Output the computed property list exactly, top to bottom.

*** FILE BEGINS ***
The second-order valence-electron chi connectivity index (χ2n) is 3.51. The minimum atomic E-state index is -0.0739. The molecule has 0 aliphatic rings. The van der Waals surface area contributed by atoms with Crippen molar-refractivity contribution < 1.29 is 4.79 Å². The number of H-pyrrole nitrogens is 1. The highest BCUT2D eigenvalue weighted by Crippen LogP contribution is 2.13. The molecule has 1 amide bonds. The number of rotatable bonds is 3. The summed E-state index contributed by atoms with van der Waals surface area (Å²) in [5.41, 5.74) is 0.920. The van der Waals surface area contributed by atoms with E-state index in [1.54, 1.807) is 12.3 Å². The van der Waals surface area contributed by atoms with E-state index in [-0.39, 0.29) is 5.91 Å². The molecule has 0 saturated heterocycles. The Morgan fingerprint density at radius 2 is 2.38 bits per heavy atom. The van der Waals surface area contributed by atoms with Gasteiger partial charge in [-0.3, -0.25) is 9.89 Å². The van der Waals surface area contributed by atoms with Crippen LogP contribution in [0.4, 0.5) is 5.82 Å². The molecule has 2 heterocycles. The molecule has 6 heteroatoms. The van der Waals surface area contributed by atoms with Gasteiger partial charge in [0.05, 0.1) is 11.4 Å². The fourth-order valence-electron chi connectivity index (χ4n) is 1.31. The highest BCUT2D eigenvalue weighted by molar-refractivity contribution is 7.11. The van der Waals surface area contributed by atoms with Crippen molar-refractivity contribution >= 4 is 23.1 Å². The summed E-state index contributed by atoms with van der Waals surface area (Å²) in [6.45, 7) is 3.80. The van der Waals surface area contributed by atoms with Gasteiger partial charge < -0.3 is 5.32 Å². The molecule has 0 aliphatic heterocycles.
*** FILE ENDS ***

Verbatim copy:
The second-order valence-electron chi connectivity index (χ2n) is 3.51. The minimum atomic E-state index is -0.0739. The molecule has 0 aliphatic rings. The van der Waals surface area contributed by atoms with Crippen molar-refractivity contribution < 1.29 is 4.79 Å². The number of H-pyrrole nitrogens is 1. The highest BCUT2D eigenvalue weighted by Crippen LogP contribution is 2.13. The molecule has 1 amide bonds. The number of rotatable bonds is 3. The summed E-state index contributed by atoms with van der Waals surface area (Å²) in [5.41, 5.74) is 0.920. The van der Waals surface area contributed by atoms with E-state index in [1.54, 1.807) is 12.3 Å². The van der Waals surface area contributed by atoms with E-state index in [-0.39, 0.29) is 5.91 Å². The molecule has 0 saturated heterocycles. The Morgan fingerprint density at radius 2 is 2.38 bits per heavy atom. The van der Waals surface area contributed by atoms with Gasteiger partial charge in [-0.3, -0.25) is 9.89 Å². The van der Waals surface area contributed by atoms with Crippen LogP contribution in [0.4, 0.5) is 5.82 Å². The molecule has 2 heterocycles. The molecule has 6 heteroatoms. The van der Waals surface area contributed by atoms with Gasteiger partial charge in [0.05, 0.1) is 11.4 Å². The fourth-order valence-electron chi connectivity index (χ4n) is 1.31. The highest BCUT2D eigenvalue weighted by molar-refractivity contribution is 7.11. The van der Waals surface area contributed by atoms with Crippen molar-refractivity contribution >= 4 is 23.1 Å². The summed E-state index contributed by atoms with van der Waals surface area (Å²) in [6.45, 7) is 3.80. The van der Waals surface area contributed by atoms with Gasteiger partial charge < -0.3 is 5.32 Å². The molecule has 0 aliphatic heterocycles.